Norrsken EAST AFRICA will become THE largest hub IN THE REGION for entrepreneurship and innovationSubscribe to newsletter
We are creating a space where people can forge meaningful connections, spur innovation, and grow their businesses to create scalable economic and social development. The hub will house a mix of start-ups, incubators, VCs, accelerators and corporates, forming an ecosystem that enables entrepreneurs to tackle the world’s toughest problems.
Rwanda is known as the “Land of a Thousand Hills”.
You can start a business in 48 hours in Rwanda.
Rwanda has the world’s highest representation of women in parliament. 64% of Rwanda’s members of parliament are women.
In 2007, Rwanda became the first country in the world to legislate an outright ban on plastic bags.
Between 2001 and 2012, real GDP growth in Rwanda averaged 8.1% per annum.
THE LAUNCHPAD FOR
Sitting at Norrsken, you're not just sharing a space together with a bunch of strangers, you are part of something bigger. With over 120 companies working on new ideas in different areas of technology and social entrepreneurship, there is always something to talk about, and more ideas pop up every day.
And it's not only the people working around you that will form part of your network, the house also attracts a lot of attention from the outside. Throughout the day, visitors from all kinds of sectors pass through the building, among them investors, politicians and heads of big tech companies.
Give us a little introduction, who are you? What do you do? Spill the tea!
My name is Elie Habimana from Kigali, Rwanda. I am a project manager with a background in operations. I am the Director of Operations for Norrsken Kigali. My role now is to support the Norrsken House construction efforts, then later, spearhead the establishment of systems and processes that will help us to offer a seamless experience to our partners and entrepreneurs in the region.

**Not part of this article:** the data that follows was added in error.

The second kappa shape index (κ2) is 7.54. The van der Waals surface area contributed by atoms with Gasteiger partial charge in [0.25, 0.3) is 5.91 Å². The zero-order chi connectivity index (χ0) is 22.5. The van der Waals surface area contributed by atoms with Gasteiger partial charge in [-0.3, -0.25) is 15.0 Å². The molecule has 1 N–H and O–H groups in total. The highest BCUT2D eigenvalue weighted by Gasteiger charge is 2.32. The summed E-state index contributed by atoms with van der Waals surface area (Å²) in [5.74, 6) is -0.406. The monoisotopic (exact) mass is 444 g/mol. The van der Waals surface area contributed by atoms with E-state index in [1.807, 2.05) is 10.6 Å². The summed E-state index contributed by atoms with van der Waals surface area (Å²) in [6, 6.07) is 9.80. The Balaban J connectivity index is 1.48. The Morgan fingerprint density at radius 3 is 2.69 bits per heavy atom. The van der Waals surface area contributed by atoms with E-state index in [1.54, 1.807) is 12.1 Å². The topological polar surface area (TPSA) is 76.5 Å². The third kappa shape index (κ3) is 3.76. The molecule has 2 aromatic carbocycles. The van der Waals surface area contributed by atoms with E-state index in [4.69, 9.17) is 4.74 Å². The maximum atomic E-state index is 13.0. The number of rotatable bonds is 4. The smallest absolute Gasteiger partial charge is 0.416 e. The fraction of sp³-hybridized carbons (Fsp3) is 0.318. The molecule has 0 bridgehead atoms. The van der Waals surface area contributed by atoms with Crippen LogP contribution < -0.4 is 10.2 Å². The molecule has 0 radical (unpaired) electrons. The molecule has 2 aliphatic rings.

Ahh come on… you must not work all the time. What do you do when you get a day off?
I actually do work all the time… :) I was a shy teenager. When I was 16, one of our family friends gave us a guitar. My brother and I convinced our parents to pay for guitar classes that summer. Music quickly sparked the confidence I needed then and it became my way to unplug. I no longer play as much as I used to but I sometimes dust off the old guitar and jam. Beyond music, however, you will find me watching standup comedy shows.
We usually say we get good s**t done. What’s your biggest brag?
My dream at a young age was to be an engineer. I took a different path in school but somehow through my work I’ve had the opportunities to be involved in construction projects, and I love it. I recently led the construction of a $16m university campus in Kigali under 12 months, despite COVID-19 interruptions.
What makes you excited about Norrsken expanding to Kigali?
Stockholm is one of the largest “factories” of some of the most famous unicorns in Europe such as Spotify, Skype, Klarna, etc. Clearly, there must be a “special sauce” that can be replicated. Kigali as an emerging hub for innovation in East Africa can benefit from partners such as Norrsken that have catalyzed efforts like this on a large scale. Norrsken House Kigali will be a place where rock stars gather, where meaningful conversations happen, and where partnerships are forged. That is exciting!
What do you think will be key to making the most impact?Impact will take time, resources and commitment. Norrsken is taking a long term view that can be already seen through the building of the Norrsken House in the city centre of Kigali. Additionally, solving big challenges will require a collective approach. We will work with entrepreneurs, other players in the entrepreneurial system, and partners in the public and private sector.
We don’t expect you to have an answer, but we are curious about your utopia. What will the world look like in 2050?
I am optimistic about the future: from prominent space travel, to slowing aging, and life in perfect harmony with nature. More importantly, for Africa, technology could turbo-charge solutions to grand challenges such as education, job creation, and health care; to name a few.